Meaning of FLOOR in English

FLOOR

/ flɔː(r); NAmE / noun , verb

■ noun

OF ROOM

1.

[ C , usually sing. ] the surface of a room that you walk on :

a wooden / concrete / marble, etc. floor

ceramic floor tiles

The body was lying on the kitchen floor.

The alterations should give us extra floor space.

OF VEHICLE

2.

( NAmE also floor·board ) [ C , usually sing. ] the bottom surface of a vehicle :

The floor of the car was covered in cigarette ends.

LEVEL OF BUILDING

3.

[ C ] all the rooms that are on the same level of a building :

Her office is on the second floor .

the Irish guy who lives two floors above

There is a lift to all floors.

Their house is on three floors (= it has three floors) .

—see also ground floor ➡ note at storey

OF THE SEA / FORESTS

4.

[ C , usually sing. ] the ground at the bottom of the sea, a forest, etc. :

the ocean / valley / cave / forest floor

IN PARLIAMENT, etc.

5.

the floor [ sing. ] the part of a building where discussions or debates are held, especially in a parliament; the people who attend a discussion or debate :

Opposition politicians registered their protest on the floor of the House.

We will now take any questions from the floor.

AREA FOR WORK

6.

[ C , usually sing. ] an area in a building that is used for a particular activity :

on the floor of the Stock Exchange (= where trading takes place)

—see also dance floor , factory floor , shop floor

FOR WAGES / PRICES

7.

[ C , usually sing. ] the lowest level allowed for wages or prices :

Prices have gone through the floor (= fallen to a very low level) .

—compare ceiling (2)

IDIOMS

- get / be given / have the floor

- hold the floor

- take (to) the floor

- wipe / mop the floor with sb

—more at ground floor

■ verb

[ vn ]

SURPRISE / CONFUSE

1.

to surprise or confuse sb so that they are not sure what to say or do

HIT

2.

[ usually passive ] to make sb fall down by hitting them, especially in a sport

BUILDING / ROOM

3.

[ usually passive ] to provide a building or room with a floor

••

SYNONYMS

floor

ground ♦ land ♦ earth ♦ soil

These are all words for the surface that you walk on.

floor

the surface of a room that you walk on:

She was sitting on the floor watching TV.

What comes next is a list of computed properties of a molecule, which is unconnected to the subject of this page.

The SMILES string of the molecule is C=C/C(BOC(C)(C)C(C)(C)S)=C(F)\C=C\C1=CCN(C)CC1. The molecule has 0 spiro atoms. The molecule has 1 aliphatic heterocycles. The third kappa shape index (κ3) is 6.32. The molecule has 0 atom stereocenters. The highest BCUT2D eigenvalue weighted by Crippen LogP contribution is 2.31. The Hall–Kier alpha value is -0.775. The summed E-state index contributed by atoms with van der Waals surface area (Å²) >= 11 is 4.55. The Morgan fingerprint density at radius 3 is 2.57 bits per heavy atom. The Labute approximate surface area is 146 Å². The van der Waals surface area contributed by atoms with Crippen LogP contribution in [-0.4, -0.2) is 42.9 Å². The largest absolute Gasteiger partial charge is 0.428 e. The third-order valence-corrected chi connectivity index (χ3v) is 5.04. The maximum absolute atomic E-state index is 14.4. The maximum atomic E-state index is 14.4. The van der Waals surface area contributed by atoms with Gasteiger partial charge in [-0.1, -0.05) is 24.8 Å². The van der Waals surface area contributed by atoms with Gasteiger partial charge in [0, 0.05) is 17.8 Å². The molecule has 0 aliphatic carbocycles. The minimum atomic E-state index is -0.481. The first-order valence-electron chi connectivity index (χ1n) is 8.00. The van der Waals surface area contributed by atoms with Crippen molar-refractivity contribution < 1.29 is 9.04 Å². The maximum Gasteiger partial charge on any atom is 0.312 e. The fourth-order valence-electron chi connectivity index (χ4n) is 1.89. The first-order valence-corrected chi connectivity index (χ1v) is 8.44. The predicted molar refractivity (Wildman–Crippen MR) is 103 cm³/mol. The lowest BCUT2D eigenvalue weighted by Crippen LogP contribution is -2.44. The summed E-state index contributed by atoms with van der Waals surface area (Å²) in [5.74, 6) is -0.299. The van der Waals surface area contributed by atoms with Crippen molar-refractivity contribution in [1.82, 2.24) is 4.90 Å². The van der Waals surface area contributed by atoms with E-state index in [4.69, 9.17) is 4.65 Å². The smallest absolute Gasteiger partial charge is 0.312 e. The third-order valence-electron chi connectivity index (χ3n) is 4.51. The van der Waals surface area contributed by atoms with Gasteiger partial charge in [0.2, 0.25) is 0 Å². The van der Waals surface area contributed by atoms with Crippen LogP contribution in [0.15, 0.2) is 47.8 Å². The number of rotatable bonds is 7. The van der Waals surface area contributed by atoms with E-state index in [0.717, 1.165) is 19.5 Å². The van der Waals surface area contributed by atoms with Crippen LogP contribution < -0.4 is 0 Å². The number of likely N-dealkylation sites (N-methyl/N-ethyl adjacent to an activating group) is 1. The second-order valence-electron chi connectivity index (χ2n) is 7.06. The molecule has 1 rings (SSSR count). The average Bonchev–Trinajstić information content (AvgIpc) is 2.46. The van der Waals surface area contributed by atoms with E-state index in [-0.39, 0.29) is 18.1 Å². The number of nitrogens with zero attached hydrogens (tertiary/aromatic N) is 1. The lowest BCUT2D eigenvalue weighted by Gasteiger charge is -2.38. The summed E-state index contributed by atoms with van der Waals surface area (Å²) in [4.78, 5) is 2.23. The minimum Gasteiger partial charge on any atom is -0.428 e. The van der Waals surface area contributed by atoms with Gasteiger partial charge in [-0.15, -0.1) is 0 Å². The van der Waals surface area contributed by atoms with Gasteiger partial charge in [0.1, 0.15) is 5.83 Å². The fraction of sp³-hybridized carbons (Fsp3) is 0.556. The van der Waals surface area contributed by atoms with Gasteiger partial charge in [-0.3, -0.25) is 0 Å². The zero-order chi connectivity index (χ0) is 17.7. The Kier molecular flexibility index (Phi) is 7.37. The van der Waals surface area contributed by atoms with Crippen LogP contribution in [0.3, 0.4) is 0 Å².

ground

(often the ground ) the solid surface of the earth that you walk on:

I found her lying on the ground.

The rocket crashed a few seconds after it left the ground .

land

the surface of the earth that is not sea:

It was good to be back on dry land again.

They fought both at sea and on land .

earth

(often the earth ) the solid surface of the world that is made of rock, soil, sand, etc.:

You could feel the earth shake as the truck came closer.

ground, land or earth?

Ground is the normal word for the solid surface that you walk on when you are not in a building or vehicle. You can use earth if you want to draw attention to the rock, soil etc. that the ground is made of, but ground can also be used in any of these examples. Land is only used when you want to contrast it with the sea: the land beneath our feet • feel the land shake • sight ground / earth • travel by ground / earth

soil

( literary ) a country; an area of land:

It was the first time I had set foot on American soil.

NOTE

This meaning of soil is almost always used in the phrase on African/British/Indian, etc. soil , meaning 'in Africa/Britain/India, etc.'

PATTERNS AND COLLOCATIONS :

under the floor / ground / earth

on the floor / ground / earth

bare floor / ground / earth

to drop to / fall to / hit the floor / the ground / (the) earth

to reach the floor / the ground / land

••

BRITISH / AMERICAN

floor

In BrE the floor of a building at street level is the ground floor , the one above it is the first floor and the one below it is the basement , or lower ground floor in a public building.

In NAmE the floor at street level is usually called the first floor, the one above it is the second floor and the one below it is the basement . In public buildings the floor at street level can also be called the ground floor .

· note at storey

••

WORD ORIGIN

Old English flōr , of Germanic origin; related to Dutch vloer and German Flur .

Oxford Advanced Learner's English Dictionary.      Оксфордский английский словарь для изучающик язык на продвинутом уровне.